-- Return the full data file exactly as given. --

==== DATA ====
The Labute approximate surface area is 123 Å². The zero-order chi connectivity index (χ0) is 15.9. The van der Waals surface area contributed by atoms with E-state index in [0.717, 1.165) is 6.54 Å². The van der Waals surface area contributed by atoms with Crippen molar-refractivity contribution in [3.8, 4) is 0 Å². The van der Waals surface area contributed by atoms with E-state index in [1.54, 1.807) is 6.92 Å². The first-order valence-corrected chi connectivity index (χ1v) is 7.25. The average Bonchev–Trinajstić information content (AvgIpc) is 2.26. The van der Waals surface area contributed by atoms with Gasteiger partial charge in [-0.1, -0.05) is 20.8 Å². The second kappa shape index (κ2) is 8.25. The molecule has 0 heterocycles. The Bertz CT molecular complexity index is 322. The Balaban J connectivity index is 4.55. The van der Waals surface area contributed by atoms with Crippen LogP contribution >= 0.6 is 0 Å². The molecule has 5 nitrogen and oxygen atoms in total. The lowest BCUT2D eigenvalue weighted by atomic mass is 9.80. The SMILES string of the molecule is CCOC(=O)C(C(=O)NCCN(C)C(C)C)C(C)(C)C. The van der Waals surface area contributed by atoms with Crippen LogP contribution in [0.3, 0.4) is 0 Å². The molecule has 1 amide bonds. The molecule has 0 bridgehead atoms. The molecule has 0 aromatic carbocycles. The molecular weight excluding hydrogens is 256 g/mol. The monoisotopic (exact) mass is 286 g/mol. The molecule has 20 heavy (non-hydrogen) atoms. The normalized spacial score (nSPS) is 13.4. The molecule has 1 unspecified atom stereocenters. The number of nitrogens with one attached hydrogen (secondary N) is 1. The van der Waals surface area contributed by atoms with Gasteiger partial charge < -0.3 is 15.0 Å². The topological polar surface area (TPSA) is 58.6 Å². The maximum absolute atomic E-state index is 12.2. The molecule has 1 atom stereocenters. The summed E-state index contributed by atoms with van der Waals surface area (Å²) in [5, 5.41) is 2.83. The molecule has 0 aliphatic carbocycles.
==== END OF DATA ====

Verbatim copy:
The Labute approximate surface area is 123 Å². The zero-order chi connectivity index (χ0) is 15.9. The van der Waals surface area contributed by atoms with E-state index in [0.717, 1.165) is 6.54 Å². The van der Waals surface area contributed by atoms with Crippen molar-refractivity contribution in [3.8, 4) is 0 Å². The van der Waals surface area contributed by atoms with E-state index in [1.54, 1.807) is 6.92 Å². The first-order valence-corrected chi connectivity index (χ1v) is 7.25. The average Bonchev–Trinajstić information content (AvgIpc) is 2.26. The van der Waals surface area contributed by atoms with Gasteiger partial charge in [-0.1, -0.05) is 20.8 Å². The second kappa shape index (κ2) is 8.25. The molecule has 0 heterocycles. The Bertz CT molecular complexity index is 322. The Balaban J connectivity index is 4.55. The van der Waals surface area contributed by atoms with Crippen LogP contribution >= 0.6 is 0 Å². The molecule has 5 nitrogen and oxygen atoms in total. The lowest BCUT2D eigenvalue weighted by atomic mass is 9.80. The SMILES string of the molecule is CCOC(=O)C(C(=O)NCCN(C)C(C)C)C(C)(C)C. The van der Waals surface area contributed by atoms with Crippen LogP contribution in [0.3, 0.4) is 0 Å². The molecule has 1 amide bonds. The molecule has 0 bridgehead atoms. The molecule has 0 aromatic carbocycles. The molecular weight excluding hydrogens is 256 g/mol. The monoisotopic (exact) mass is 286 g/mol. The molecule has 20 heavy (non-hydrogen) atoms. The normalized spacial score (nSPS) is 13.4. The molecule has 1 unspecified atom stereocenters. The number of nitrogens with one attached hydrogen (secondary N) is 1. The van der Waals surface area contributed by atoms with Gasteiger partial charge < -0.3 is 15.0 Å². The topological polar surface area (TPSA) is 58.6 Å². The maximum absolute atomic E-state index is 12.2. The molecule has 1 atom stereocenters. The summed E-state index contributed by atoms with van der Waals surface area (Å²) in [5, 5.41) is 2.83. The molecule has 0 aliphatic carbocycles.